The pressure on retailers just got racheted up a notch.
Consumer products giant Procter & Gamble is taking hundreds of its products directly to consumers through a new Web site it is testing. This move will put the manufacturer of products such as Tide detergent, Pampers diapers and Gillette shavers in direct competition with the some of its biggest customers, traditional retailers.
Although many products are sold online through retail Web sites, household products have been slow to shift online. Part of the problem has been logistical as products such as laundry detergent and diapers are bulky and expensive to ship.
However, in recent months, Web sites have been finding ways around these hurdles and entering the space. This includes Wal-Mart Stores , which recently began shipping beauty products, Amazon.com , and independent online-only retailers such as Alice.com.
At the same time, P&G has been exploring its possibilities online. It bought a stake in British online grocer Ocado, mainly to study its business and has been doing "job swaps" with Google , to better understand the online world.
P&G's acquisition of Gillette, which owned a third-party Web site The Essentials, also helped increase the company's knowledge of online retailing.
According to the Associated Press, P&G's latest venture, the eStore, will be run by PFSweb , a Plano, Texas, manager of ecommerce sites including that of cosmetics retailer Sephora.
It's unclear what the pricing strategy will be at this time, but shipping will initially be a flat rate of $5, the report said.
Although online sales generally are surging throughout the retail industry, online sales are only a very small fraction of P&G's total revenue. (According to the AP, only about $500 million of $79 billion in annual revenue, or 0.6 percent, and that is mostly through , and other retailers.)
Although P&G continues to say that it does not want to be in the retail business, it's easy to see why they at least want to explore their options.
Not only are more sales shifting online and that could be a potential way for it to improve its profit margins on products, it could give them more leverage with retailers.
Wall Street Strategies retail industry analyst Brian Sozzi notes that Target , Wal-Mart and Costco have been trying to manage their costs by eliminating products that don't sell quickly.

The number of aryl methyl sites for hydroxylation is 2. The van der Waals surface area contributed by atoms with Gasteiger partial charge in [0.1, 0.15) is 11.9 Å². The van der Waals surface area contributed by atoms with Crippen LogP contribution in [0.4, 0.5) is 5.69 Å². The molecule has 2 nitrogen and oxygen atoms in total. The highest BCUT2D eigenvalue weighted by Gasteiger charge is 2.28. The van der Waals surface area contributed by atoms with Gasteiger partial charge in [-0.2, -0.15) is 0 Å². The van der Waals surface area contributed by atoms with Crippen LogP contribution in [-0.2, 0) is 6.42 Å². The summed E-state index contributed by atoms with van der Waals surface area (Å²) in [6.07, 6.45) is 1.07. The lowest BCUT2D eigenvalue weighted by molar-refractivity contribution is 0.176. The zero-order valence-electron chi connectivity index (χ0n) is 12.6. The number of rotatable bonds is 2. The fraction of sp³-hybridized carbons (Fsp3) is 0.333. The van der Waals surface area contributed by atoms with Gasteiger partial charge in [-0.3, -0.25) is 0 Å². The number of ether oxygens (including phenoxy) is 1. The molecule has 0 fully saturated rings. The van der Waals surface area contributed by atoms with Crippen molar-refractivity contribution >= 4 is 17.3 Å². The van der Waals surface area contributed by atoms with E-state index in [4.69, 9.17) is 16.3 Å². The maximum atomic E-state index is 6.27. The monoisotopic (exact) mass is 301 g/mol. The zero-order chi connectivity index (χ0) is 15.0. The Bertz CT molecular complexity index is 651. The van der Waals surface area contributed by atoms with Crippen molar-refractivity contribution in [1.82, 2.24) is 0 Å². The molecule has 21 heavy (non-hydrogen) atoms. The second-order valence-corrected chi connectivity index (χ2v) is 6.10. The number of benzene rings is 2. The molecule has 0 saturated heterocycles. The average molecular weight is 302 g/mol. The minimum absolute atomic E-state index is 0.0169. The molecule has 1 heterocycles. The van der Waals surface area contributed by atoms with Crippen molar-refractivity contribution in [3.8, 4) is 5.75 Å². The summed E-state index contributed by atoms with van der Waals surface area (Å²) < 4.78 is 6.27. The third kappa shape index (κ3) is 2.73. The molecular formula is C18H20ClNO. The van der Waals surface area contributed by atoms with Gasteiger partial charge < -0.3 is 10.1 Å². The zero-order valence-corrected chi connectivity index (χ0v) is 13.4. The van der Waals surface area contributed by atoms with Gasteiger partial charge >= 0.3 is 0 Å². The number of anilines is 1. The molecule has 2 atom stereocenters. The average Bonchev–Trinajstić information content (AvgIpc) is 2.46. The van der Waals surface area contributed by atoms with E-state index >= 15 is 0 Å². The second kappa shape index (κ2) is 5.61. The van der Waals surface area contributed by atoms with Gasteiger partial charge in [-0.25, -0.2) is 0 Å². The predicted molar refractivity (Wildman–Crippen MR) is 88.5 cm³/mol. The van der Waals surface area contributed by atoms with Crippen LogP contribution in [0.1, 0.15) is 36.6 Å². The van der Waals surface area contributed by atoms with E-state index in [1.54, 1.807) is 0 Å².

"Target, for example, no longer offers 80-plus kinds of shampoo," Sozzi said. "Wal-Mart's stores no longer pile inventory on top of shelves, saving them money and making the store much more open/easy to shop."
That's been bad news for P&G and other consumers products companies that have long relied on product innovation to stir up consumer demand.
"I see the P&G news as a fight back by a consumer products company who believes every one of their products has a customer need," said Sozzi, who does not cover P&G.
It should be noted that traditional retailers are paying close attention.
At this week's National Retail Federation convention, there was quite a bit of discussion about how retailers that operate both Web sites and "brick and mortar" stores have to marry the advantage of both shopping environments and integrate the two channels together more smoothly.
There also was an acknowledgement by several retailers including Saks CEO Steve Sadove that often the best retail customers are those that shop online and in their stores.
Target, which has used Amazon to provide its technology platform and fulfillment services, is among those companies that appear to be looking to gain more control over their ecommerce sites.
On Monday, the company announced it hired Sapient, IBM and several other vendors to relaunch its Web site in time for the 2011 holiday season.
Meanwhile, Alice.com, which sells household products from a variety of manufactures through its Web site with free shipping, has launched an ecommerce platform that allows consumer packaged goods manufacturers to place a branded storefronts on their own Web sites. Once there, the customer can shop all of the products available through Alice.com.
Alice co-founder Mark McGuire has been urging manufacturers to ban together to sell their products, much like airlines do with sites like , to market their products to consumers.
"It's hard to wall yourself off," McGuire said. "Consumers want a one-trip shopping experience."
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